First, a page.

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Content Marketing vs. Business Blogging: Is There a Difference?

Matt Holman

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Whatever device you're reading this article from, you’ll be able to create content on it. Thousands of free apps available for your smartphone and on the web allow you to easily write, record, stream video, photograph or make stylish graphics in seconds.

As it’s so easy to produce it, everyone from the world’s most recognisable brands to Facebook-loving pensioners are producing content. This does mean there’s huge competition for us marketers.

But because it’s easy to create doesn’t mean it shouldn’t require any thought. Actually, now there’s so much competing content online, it can be even harder to get any return from your efforts. The answer: get strategic with your blogs.

 

Why bother creating content?

88% of B2B businesses blog, making content marketing a huge focus for marketers in 2017. It’s one of the most popular techniques, mainly because the only investment required is time.If your business produces content, you’re 13x more likely to get a positive ROI from marketing as a whole. It has also been found to generate 3x more leads than traditional advertising. It increases web traffic and is great for SEO.

As it’s such a competitive arena, it’s likely your competitors are already creating content. It’s essential that you can be strategic and find a way to get results. Particularly when it comes to distributing your content.

 

Should you blog or do content marketing?

Blogging is just one content marketing tool you can use. As most websites already future a blog or news section, making blogs the easiest option for most marketers. Yet, the most effective strategies don’t just rely upon written articles.

Content marketing is a process, as opposed to a tool, that generates leads from your content. The methodology dictates that you use the most aligned content mechanism to your target market. To do this successfully, you need to set some objectives:

 

Getting to grips with content

When you’re creating content, always have your target market in mind. This will help you select the most appropriate form and style of content, that they’ll enjoy and hopefully share. Your goal will also determine the optimum type of content.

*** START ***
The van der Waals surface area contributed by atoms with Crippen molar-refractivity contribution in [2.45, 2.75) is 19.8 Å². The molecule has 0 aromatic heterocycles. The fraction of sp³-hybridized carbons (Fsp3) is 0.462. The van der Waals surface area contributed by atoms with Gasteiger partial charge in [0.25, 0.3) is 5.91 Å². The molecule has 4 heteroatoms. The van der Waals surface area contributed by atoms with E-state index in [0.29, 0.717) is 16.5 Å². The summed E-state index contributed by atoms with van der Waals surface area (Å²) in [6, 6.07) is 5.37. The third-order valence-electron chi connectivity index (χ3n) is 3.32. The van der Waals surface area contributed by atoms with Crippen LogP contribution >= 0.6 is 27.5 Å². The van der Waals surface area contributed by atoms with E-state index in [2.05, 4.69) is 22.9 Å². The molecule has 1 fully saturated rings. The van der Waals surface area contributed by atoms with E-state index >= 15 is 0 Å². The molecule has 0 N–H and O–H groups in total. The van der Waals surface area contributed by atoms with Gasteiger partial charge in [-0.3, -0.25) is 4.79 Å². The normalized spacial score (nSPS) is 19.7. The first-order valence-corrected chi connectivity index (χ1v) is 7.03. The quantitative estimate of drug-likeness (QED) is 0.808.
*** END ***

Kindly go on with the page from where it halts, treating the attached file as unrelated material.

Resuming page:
For example, if your focus is to increase website traffic, then well written articles that are of interest to your target market may rank on Google. Whereas if your focus is on generating leads, you’ll need a richer content offer to ‘gate’.

Gated content, hidden behind a form, allow you to collect data from your visitors. This will allow you to uncover the people on your website, especially if it’s a valuable piece of content.

 

Planning

Successful content marketing needs momentum, it should be an always-on campaign. The more frequently you can produce quality content, the more likely you are to get positive results. But to do this, you’ll need to ask yourself the following questions:

  • Who, specifically, are you targeting? Writing a
  • What topics are you going to produce content about? In what form?
  • How often can you realistically publish content?
  • Where are you going to publish and distribute content? On social media? To your mailing list? In a newsletter?
  • Why? What's the call-to-action for your audience? Does it make sense in the eyes of your persona?

 

Creation

The form, topics and length of your content should all come down to what your target audience prefer. In general, you should try and stick to the following format though for written content:

  1. Break content down. Headings, subheadings, images and tables are nice for readers.
  2. Don't write walls of text. It’s less daunting to read and helps you write relevant content
  3. Write for skim readers. Very few people actually read word-for-word, cater for skim readers with short sentences.

Anyone with any kind of insight or time to research a topic can be a good writer as long as they stick to those three principles. Your audience will forgive you for the odd grammatical mistake as long as the content is good!

Distribution

Unquestionably, the hardest part of content marketing is promoting it to the world. If you don’t effectively distribute your content, no one will see it and it won’t gain any traction.

Post your article to places where your target market hang out. It could be on forums, social media, newsletters or a paid social media ad. Don’t be overly promotional, as it’ll put people off reading it. Here are a few ideas to get you thinking:

  • Paid & free social media promotion. This can be highly targeted and cost effective.
  • Newsletters. If you have a list of people who have opted-in to hearing from you, they may appreciate a good piece of content.
  • YouTube, Medium, LinkedIn Pulse. They’re all good options for free promotion.
  • Be a guest writer. Identify another place your buyers hang out and promote your expertise there.
  • Get active. Participate in discussions and social media where your target market already exist.

 

Conclusion

Blogging is just one tool in content marketing toolbox. Content marketing is the way we describe the process behind using content to generate leads for your sales team.

It has the potential to get you better results, without the mass expenditure of huge outbound marketing campaigns. We understand, as a new entrant into the content marketing arena, it’s difficult to know where to get started.

The initial steps are the most fundamental, but often the hardest. Even gaining that first bit of traction can be incredibly difficult. If you need help getting started, get in touch and we can point you in the right direction!

 

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